Nicole Kidman: Robot, or the Most Daring Actress in Hollywood?

Here’s my theory about Nicole Kidman: She’s a robot. You know, kind of like Data on Star Trek: The Next Generation. See, Data, played by the inimitable Brent Spiner, looked human enough (except for his deathly pallor), but until the movie Star Trek: Generations, he had no ability to feel or express emotion. Oh sure, he could emulate them enough that others aboard the Enterprise could consider him worth hanging around, but it was all an act. Kind of like Kidman’s claim that she’s, well, human. She acts the part, but is never quite convincing enough to make me give up my suspicion that maybe, just maybe Dr. Noonien Soong built her like he did Data. (Please, forgive the Star Trek references: I’m a dork, and I don’t deny it).

On top of her affinity for characters with emotional instabilities (like The Others, The Hours, or Fur: An Imaginary Portrait of Diane Arbus) or that serve as tools of satire or parody (like To Die For, Batman Forever, or The Stepford Wives), Kidman has also proven herself to be wholly unreliable at the box office despite being one of Hollywood’s highest-paid actresses. In fact, if you stop and look at her resume for a moment, you’ll realize as I have that she’s only had five legitimate hits in her long career: Cold Mountain, The Others, Moulin Rouge!, Batman Forever (a movie that could’ve starred a stuffed gazelle in her role and still been successful), and Days of Thunder. The rest of the time, she’s churning out duds that occasionally find critical acclaim like The Hours or Dogville, but more generally bomb in every possible way like this year’s The Invasion, Bewitched, The Interpreter, The Stepford Wives, and… wow, do I have to go on?

So here’s the question: Kidman is quite possibly a robot (or at least an advanced cyborg) and, way more often than not, stars in movies that nobody with the higher function of their brain intact would want to sit through, so why is it she remains one of the most sought after actresses in Hollywood?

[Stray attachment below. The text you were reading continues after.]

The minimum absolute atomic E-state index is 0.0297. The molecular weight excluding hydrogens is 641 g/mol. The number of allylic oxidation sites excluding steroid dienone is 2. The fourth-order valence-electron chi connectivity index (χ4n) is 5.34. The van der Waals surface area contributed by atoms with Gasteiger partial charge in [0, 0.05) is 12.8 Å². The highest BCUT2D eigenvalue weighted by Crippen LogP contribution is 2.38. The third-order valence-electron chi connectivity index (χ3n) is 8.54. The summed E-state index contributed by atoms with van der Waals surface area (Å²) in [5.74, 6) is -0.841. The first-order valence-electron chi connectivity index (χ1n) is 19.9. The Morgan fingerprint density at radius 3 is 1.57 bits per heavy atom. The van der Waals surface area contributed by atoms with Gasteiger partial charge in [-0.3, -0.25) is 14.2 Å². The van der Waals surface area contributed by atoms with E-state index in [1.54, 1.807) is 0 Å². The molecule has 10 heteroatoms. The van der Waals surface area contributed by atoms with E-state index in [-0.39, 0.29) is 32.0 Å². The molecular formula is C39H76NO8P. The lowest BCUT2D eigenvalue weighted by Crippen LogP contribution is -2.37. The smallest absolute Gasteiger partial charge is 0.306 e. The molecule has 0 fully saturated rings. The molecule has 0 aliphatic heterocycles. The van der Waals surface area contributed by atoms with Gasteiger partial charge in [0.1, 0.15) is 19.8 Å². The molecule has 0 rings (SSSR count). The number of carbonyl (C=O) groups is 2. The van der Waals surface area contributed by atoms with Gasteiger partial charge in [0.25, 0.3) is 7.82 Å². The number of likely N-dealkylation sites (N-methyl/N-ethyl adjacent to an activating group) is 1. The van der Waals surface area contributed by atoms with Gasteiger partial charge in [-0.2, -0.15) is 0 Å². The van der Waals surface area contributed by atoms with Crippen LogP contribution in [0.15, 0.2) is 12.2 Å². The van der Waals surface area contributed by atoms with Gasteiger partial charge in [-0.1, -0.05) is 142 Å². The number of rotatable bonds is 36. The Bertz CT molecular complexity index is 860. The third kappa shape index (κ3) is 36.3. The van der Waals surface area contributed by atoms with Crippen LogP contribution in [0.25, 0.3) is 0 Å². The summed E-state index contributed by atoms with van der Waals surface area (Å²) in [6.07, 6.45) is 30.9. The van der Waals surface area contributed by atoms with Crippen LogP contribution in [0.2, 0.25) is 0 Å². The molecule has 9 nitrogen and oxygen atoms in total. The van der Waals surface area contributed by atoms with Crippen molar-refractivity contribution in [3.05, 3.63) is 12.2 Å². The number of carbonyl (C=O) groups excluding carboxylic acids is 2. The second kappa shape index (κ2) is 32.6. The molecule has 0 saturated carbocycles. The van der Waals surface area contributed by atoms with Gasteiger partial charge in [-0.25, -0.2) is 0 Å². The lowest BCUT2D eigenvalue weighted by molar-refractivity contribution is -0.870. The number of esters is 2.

Well, guess what, I have a theory about that, too. And no, it isn’t because Kidman was married to Tom Cruise, though that helped (and it is interesting to note the guy is now married to another robot). No, the reason Kidman remains one of the most sought after actresses in Hollywood is that she’s easily one of the most daring actresses in Hollywood even though she doesn’t need to be. She’s an A-lister and, as such, has her choice of movies and directors – including budgets that absorb her obscenely unjustified salary – but, rather than turn out one brainless project after another, she instead opts to turn out one brainless project, then one outrageously unexpected project, then one brainless project, and so on and so forth. In other words, for every stupid movie Kidman does, she does something like Fur in which she screws a wolf man or Birth in which she takes a bath with a kid who might be her reincarnated true love. This is the actress who played Virginia Woolf and Grace in Lars Von Trier’s experimental Dogville. This is the actress who, despite having absolutely no confidence in her singing ability, agreed to star in Baz Luhrmann’s wildly over-the-top Moulin Rouge! and then turned in the best performance of her career.

Kidman might have terrible taste in commercial movies and a terrible sense for what independent movies actually stand a chance of finding a real audience, but she’s nevertheless one of the gutsiest A-list actresses in Hollywood. This will be proven this Friday yet again when she stars in Noah Baumbach's Margot at the Wedding, another reason why Nicole Kidman deserves your respect even if, you know, she’s no more human than Data.